In hypertension the pressure natriuresis set point is shifted to a higher pressure, due to an increase in both renal vascular resistance and Na+ reabsorption. The afferent arterioles (Af-Art) and efferent arterioles account for most renal vascular resistance;they control glomerular filtration rate (GFR) and peritubular pressure, and consequently renal function. Af-Art resistance is regulated by factors similar to those that control other arterioles;in addition, the Af-Art is also controlled by tubuloglomerular feedback (TGF). TGF operates via the macula densa, which senses increases in NaCl and sends a signal that constricts the Af-Art. We have evidence that increasing NaCl delivery to the connecting tubule (CNT) dilates the Af-Art, and that this dilatation can be blocked by inhibitors of Na+ transport. We refer to the cross-talk between the CNT and Af-Art as connecting tubule glomerular feedback (CTGF). Here we propose to study CTGF both in vitro and in vivo to determine its physiological role and the mechanisms by which Na+ causes CTGF. We will also study the regulation of CTGF by nitric oxide (NO) and the tubular renin-angiotensin system (RAS), since both NO synthase and renin and angiotensinogen are expressed in the nephron. In vitro and in vivo we propose to test the general hypothesis that Na+ reabsorption by the connecting tubule induces the release of arachidonic acid metabolites that diffuse to and promote dilatation of the Af-Art (CTGF response). Thus CTGF antagonizes vasoconstrictor stimuli such as TGF. The tubular RAS potentiates CTGF by stimulating Na+ transport by the CNT, while NO blunts CTGF by inhibiting this process. We will test this general hypothesis in four Aims.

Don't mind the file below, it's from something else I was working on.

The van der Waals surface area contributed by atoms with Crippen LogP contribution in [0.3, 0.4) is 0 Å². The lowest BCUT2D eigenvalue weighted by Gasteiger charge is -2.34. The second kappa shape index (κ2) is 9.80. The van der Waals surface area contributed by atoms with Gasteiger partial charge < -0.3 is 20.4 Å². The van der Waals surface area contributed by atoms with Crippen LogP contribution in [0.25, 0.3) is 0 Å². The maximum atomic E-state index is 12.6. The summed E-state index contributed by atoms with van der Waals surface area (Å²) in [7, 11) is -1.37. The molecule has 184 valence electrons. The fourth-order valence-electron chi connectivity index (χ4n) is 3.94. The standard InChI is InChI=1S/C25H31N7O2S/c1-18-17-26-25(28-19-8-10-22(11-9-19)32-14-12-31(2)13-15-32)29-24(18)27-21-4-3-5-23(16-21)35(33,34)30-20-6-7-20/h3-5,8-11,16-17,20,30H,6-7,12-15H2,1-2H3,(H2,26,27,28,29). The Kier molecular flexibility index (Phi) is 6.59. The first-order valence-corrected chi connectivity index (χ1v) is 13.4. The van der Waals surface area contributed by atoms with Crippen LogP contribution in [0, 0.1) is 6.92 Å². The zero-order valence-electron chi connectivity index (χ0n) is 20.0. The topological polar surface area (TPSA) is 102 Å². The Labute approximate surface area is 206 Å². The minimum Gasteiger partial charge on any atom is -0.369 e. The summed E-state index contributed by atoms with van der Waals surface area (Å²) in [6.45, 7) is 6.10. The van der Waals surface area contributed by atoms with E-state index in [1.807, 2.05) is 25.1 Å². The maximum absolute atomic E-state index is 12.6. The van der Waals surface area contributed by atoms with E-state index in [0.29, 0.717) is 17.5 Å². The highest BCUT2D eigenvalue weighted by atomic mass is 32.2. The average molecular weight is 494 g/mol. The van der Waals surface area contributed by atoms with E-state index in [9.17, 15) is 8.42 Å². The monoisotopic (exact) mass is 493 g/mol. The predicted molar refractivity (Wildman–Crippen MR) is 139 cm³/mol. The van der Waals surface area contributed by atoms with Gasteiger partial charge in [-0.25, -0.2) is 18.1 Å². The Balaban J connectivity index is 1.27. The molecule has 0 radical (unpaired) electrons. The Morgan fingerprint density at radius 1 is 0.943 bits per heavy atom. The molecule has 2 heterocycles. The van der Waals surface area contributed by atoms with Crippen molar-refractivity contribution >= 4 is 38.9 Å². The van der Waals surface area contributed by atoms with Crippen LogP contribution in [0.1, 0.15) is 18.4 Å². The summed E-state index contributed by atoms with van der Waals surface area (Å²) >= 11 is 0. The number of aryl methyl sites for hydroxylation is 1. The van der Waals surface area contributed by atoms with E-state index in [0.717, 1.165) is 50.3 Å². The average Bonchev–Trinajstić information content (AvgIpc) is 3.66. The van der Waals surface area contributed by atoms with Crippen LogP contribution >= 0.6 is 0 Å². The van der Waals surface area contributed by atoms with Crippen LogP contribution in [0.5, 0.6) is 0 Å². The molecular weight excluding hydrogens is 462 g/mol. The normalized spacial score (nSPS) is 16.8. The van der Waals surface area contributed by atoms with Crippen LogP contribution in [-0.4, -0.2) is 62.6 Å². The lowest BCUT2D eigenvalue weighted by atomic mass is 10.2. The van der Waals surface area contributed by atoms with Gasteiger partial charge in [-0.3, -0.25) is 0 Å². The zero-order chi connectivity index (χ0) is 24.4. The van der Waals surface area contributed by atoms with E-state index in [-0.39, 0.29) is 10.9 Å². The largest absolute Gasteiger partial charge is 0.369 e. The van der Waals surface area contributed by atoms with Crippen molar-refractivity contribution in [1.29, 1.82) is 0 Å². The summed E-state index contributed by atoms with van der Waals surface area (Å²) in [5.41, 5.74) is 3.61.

Aim I will test whether an increase in Na+ reabsorption in the CNT causes an increase in intracellular Ca++ via the Na+/ Ca++ exchanger, which results in Ca++-mediated activation of phospholipases, release of arachidonic acid, and formation of eicosanoids which diffuse to the Af-Art and cause dilatation.
Aim II will test whether in vivo, CTGF opposes the vasoconstrictor effect of TGF and whether in the absence of TGF, CTGF causes Af-Art dilatation.
Aim III will test whether NO produced by NOS 3 in the CNT decreases CTGF by blocking Na+ transport by ENaC via activation of guanylyl cyclase, increasing cGMP, activating cGMP-dependent protein kinase, and reducing cAMP.
Aim I V will test whether the tubular RAS via Ang II and the AT1 receptor enhances CTGF directly by acting on ENaC and indirectly by stimulating the release of O2- via NADPH oxidase. This will be the first study to determine the role of the renal connecting tubule in the regulation of afferent arteriole resistance and glomerular filtration rate. This is a novel mechanism that will provide new insights on the regulation of renal function.
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